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Reviewed: 'The Guilt Trip' 

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THE GUILT TRIP

*1/2

Even acknowledging the hardship of finding suitable roles for women over 40 in Hollywood, it's difficult to believe that The Guilt Trip was the best that Barbra Streisand could nab for her first leading role since 1996's The Mirror Has Two Faces (with only supporting turns in two Fockers flicks in the interim). If this isn't quite as disastrous as Jane Fonda tethering her mid-2000s comeback to projects co-starring Lindsay Lohan (Georgia Rule) and Jennifer Lopez (Monster-in-Law), it's not an occasion for celebration, either.

The entertainment icon plays Joyce Brewster, a widow whose favorite pastime is doting on her grown son Andrew (Seth Rogen). An inventor hoping to turn his product - the awkwardly named Scieoclean, an environmentally friendly cleaner so safe you can actually drink it - into the next big thing, Andrew travels cross-country in order to meet with marketing executives for various corporations (Costco, K-mart, etc.) who might be interested in stocking it. He elects to take his kvetching mom with him, which allows her nonstop opportunities to embarrass her son by questioning his business decisions in front of company officials, forcing him to visit an old high school flame he hasn't seen in over a decade, and asking if his penis ever turns purple as it did when he was a child.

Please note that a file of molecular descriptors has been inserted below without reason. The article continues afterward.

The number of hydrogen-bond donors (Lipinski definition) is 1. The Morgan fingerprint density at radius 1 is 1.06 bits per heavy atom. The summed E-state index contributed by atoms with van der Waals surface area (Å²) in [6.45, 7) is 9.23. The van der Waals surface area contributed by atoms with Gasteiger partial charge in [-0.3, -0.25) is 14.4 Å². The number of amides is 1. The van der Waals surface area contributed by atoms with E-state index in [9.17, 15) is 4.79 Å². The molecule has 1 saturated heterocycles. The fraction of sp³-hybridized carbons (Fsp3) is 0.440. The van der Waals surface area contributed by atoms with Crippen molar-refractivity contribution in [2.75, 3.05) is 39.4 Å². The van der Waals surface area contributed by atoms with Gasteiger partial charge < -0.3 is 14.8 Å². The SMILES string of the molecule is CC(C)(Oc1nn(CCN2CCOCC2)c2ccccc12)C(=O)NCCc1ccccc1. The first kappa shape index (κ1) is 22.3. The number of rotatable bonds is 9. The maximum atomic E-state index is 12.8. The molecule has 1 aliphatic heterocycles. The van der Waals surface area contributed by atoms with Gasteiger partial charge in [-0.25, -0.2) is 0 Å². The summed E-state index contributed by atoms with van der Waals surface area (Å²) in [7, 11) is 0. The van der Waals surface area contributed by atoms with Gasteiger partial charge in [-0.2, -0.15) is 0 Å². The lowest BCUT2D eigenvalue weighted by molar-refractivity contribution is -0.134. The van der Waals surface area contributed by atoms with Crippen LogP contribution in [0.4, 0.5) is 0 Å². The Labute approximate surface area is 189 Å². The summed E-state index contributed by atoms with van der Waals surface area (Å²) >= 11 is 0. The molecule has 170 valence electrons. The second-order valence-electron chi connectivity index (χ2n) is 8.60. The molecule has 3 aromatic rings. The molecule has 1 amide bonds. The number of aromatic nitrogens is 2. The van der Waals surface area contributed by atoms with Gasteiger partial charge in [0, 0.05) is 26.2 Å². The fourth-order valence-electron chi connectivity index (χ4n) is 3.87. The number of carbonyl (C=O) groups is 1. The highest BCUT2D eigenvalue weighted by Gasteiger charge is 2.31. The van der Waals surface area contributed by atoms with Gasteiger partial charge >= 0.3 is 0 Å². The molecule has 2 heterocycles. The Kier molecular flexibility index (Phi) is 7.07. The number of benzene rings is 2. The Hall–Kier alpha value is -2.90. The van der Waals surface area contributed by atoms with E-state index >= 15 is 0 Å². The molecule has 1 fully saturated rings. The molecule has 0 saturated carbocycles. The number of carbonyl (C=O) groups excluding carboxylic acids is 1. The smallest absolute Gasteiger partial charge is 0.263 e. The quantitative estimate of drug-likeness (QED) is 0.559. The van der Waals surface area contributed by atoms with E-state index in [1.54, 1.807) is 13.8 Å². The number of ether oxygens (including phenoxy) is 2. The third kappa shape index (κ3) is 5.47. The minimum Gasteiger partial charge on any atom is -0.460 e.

Streisand and Rogen work well together and, purple-penis gag aside, the movie is free of the coarseness that has come to define modern comedy. But it's also free of anything resembling laughs - a deadly strike since the dramatic moments prove to be even more feeble. Still, there are those who will be happy to accept this as cinematic comfort food: At the advance screening, a smattering of laughs was generated by the very first scene, which simply involves Joyce eating M&Ms in bed. If you find the notion of Streisand chewing on candy rife with comic genius, then knock yourself out.

 

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